As you commence your summer strategic planning team discussions, a look at the growth of the U.S. economy may be helpful.
Q2 GDP slowed to 2.1 percent, but showed both strengths and weaknesses as the GDP growth “walk” below indicates.
Three sectors drove the Q2 results. Services, Durable Goods and Non-durable Goods contributed 2.1 percentage points to this quarter’s growth rate. The consumer is still spending and demand in the Services sector remains solid.
And, as was expected, the change this quarter in Net Exports and Inventories reversed their unusually large contribution of Q1 2019. These areas weighed negatively on GDP growth by 1.6 percentage points. Typically, these two components should have a negligible contribution to GDP growth - not the large positive seen in Q1 or the significant negative seen this quarter.
The continued lack of Business investment in Q2 raises the most important question - when will Business add to plant and equipment? What is weighing on its view of the near-term future?
Finally, Residential Investment continues to be a non-contributor, even in this favorable interest rate environment. Will this continue?
Two sectors had double digit growth in Q2: Durable Goods at 12.3% (twice the trend since 2010) and Non-defense Federal Spending at 15.1% (30X trend since 2010). The second category is probably not on anyone’s list for this elevated level of growth.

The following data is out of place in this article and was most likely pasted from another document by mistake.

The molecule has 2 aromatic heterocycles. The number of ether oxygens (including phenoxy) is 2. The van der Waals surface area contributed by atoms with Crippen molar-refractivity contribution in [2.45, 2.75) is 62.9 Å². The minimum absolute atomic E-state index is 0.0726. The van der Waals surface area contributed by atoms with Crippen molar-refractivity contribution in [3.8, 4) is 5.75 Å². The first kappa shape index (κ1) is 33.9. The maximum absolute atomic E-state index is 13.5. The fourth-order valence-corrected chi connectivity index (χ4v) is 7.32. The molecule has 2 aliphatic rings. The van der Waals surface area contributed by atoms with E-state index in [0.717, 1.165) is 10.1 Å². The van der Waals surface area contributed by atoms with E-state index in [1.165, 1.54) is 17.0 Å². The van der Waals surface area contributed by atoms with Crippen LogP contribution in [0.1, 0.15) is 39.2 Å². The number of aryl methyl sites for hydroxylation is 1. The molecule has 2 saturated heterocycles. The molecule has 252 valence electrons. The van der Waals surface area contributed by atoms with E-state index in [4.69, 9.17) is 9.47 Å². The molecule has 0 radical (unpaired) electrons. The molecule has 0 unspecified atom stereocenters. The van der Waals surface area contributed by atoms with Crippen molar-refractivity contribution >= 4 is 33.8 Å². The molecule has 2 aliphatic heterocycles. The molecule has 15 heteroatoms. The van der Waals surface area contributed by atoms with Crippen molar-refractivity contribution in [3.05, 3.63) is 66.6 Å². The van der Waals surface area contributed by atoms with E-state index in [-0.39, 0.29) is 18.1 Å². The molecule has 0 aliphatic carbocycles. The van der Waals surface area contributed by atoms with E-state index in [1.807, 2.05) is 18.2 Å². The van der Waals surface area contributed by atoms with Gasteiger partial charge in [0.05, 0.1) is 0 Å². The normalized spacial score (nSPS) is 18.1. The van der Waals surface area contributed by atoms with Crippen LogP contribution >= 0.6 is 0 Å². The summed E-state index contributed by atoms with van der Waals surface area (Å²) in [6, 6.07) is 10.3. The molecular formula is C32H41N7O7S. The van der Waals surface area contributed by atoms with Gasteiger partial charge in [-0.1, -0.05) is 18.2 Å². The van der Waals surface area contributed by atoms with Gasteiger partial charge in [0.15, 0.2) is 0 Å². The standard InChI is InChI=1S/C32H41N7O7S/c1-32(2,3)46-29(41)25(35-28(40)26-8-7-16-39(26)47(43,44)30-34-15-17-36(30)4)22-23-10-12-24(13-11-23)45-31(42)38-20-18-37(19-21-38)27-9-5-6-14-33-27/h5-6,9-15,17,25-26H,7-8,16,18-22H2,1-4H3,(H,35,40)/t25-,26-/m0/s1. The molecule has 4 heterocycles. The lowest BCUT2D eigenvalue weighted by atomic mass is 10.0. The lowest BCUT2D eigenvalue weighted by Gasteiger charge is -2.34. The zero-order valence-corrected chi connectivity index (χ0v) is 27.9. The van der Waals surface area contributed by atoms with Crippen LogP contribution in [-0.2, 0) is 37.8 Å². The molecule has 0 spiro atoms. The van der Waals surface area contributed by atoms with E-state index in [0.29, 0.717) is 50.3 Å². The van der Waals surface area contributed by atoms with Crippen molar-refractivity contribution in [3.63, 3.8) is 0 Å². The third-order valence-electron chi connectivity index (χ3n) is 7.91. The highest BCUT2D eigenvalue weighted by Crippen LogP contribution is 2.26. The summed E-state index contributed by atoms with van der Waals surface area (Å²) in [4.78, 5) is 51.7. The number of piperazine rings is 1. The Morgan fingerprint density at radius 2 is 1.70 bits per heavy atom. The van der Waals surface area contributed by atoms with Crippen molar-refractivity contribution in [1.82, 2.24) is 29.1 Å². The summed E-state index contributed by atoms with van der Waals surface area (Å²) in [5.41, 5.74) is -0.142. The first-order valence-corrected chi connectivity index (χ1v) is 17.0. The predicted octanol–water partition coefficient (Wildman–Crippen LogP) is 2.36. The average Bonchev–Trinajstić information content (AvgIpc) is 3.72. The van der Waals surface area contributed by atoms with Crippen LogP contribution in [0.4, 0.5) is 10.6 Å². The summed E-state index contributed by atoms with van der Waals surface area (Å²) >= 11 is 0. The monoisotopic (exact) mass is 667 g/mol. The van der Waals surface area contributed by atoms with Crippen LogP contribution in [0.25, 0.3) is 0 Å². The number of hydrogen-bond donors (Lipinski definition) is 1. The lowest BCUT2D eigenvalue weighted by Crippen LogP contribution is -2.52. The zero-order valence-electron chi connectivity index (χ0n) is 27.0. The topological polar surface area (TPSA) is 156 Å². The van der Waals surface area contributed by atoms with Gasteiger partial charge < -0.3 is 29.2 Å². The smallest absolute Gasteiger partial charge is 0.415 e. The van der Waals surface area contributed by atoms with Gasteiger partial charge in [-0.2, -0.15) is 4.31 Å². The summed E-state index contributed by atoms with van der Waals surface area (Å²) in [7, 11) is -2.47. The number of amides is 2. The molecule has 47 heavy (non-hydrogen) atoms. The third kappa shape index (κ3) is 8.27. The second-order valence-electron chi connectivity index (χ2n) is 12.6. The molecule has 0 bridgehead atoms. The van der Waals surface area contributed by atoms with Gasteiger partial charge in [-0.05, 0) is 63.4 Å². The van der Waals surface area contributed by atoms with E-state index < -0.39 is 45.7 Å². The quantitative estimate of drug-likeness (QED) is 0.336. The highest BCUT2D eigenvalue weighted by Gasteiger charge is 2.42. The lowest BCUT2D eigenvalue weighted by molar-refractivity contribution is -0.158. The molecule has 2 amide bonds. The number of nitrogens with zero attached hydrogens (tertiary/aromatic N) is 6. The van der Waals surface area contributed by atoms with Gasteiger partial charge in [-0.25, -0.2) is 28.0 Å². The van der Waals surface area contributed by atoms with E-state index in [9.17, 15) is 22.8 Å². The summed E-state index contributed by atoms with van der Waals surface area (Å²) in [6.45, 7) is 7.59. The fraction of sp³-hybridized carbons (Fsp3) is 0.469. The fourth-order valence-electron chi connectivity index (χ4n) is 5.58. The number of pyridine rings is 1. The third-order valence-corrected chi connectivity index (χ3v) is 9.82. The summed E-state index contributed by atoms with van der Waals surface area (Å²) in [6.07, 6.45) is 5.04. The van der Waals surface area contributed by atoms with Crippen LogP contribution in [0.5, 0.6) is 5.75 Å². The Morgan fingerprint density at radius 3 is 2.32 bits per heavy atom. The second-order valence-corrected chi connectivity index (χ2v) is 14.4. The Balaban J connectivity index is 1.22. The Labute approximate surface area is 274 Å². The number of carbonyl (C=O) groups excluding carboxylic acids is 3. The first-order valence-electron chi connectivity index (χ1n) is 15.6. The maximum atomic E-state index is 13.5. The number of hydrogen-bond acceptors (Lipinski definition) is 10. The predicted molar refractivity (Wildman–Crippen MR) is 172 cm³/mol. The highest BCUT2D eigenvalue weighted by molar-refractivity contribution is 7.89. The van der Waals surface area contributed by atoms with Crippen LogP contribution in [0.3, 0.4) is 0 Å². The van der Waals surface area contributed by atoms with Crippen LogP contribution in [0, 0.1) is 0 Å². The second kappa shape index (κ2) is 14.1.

The largest sector of the economy - Services - had solid growth of 2.5% (slightly above 2% trend since 2010). The next largest - Non-durable Goods - expands by 5.9% annualized in Q2 (3X trend since 2010)
The Residential sector contracted by 1.5%.
And Business Investment in Structures fell a dramatic 11% (~3% trend since 2010). Business Investment in Equipment was up only 0.7% (6% trend since 2010). What is causing the Business sector to hold back on these critical investments?
The economy continues to grow, albeit more slowly. There are no signs that the economy will contract at this time. The employed consumer continues to spend. Labor market remains solid. But is employment growth a too cautious trade off for lack of business capacity investment? Are trade, weak global economic growth and political turmoil creating such uncertainties that Business is holding back on investing for future growth?
With the economic cycle reaching that record 120 months of age this quarter, there is much to celebrate! But we all know that the next question for the economy will be “What have you done for me lately?” And, while the economy chugs along, should you be planning for slower economic growth over the next five years and for 2020?
Hold your strategic planning session, have those discussions with your team, and see what conclusions you draw!